All right. Let's put this issue to bed, once and for all. The year 2000 is NOT a hoax!

I looked at several different calendars and consulted with a multitude of math experts and, without the slightest room for doubt, two thousand ALWAYS comes after One Thousand One Hundred and Ninety Nine.

Let that be the end of it, Dammmit.

-- Bokonon (, September 19, 1999.

2000 also comes after One Thousand Nine Hundred and Ninety-Nine.

-- (, September 19, 1999.

Mike Cohn = buffoon

-- OR (, September 19, 1999.

Dammit! A lesson here. Never post before your second cup of coffee.

Yesssssssss. One thousand NINE hundred and ninety nine....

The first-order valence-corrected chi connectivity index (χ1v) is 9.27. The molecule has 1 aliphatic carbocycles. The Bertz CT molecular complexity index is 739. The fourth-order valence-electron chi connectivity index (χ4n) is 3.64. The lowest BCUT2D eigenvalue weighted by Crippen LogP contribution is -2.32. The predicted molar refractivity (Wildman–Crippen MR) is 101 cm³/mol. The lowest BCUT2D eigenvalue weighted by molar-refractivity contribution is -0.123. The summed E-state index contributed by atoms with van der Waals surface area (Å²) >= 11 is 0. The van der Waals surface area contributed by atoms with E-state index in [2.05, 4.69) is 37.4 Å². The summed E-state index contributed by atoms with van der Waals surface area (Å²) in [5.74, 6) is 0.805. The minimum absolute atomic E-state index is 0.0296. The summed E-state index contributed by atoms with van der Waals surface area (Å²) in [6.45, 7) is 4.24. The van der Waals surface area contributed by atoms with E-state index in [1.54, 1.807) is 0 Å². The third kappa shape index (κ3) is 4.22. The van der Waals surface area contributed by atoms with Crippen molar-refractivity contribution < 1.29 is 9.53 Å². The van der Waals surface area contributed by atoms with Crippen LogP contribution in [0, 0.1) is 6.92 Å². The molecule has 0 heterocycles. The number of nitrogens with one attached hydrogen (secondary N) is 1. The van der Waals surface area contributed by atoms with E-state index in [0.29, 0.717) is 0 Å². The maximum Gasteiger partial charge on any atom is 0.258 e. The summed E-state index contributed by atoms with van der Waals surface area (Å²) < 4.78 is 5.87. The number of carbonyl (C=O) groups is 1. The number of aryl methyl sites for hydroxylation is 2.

-- Bokonon (, September 19, 1999.


Thanks for the chuckles. This must be really old as when he refers to the need to worry about 3rd party software he states that they have told him he will have a Y2k compliant release by 1Q99 - I wonder if he really did get what was promised on time???? or perhaps this was all fictional anyway.

I hope like hell things go smoothly but it blows my mind that it is almost October and "mission critical" systems are still not tested and ready for all of our critical services. That is why I prepare - the liklihood of disaster may be debatable (even 5% is too much) but the stakes are too high to ignore. I want to do my best to prepare for my family, including my 3 yr. old son.

-- Kristi (, September 19, 1999.

Jeez, what's the matter with some of you? It doesn't take a genius to tell that this was tongue-in-cheek...


-- Scott Johnson (, September 20, 1999.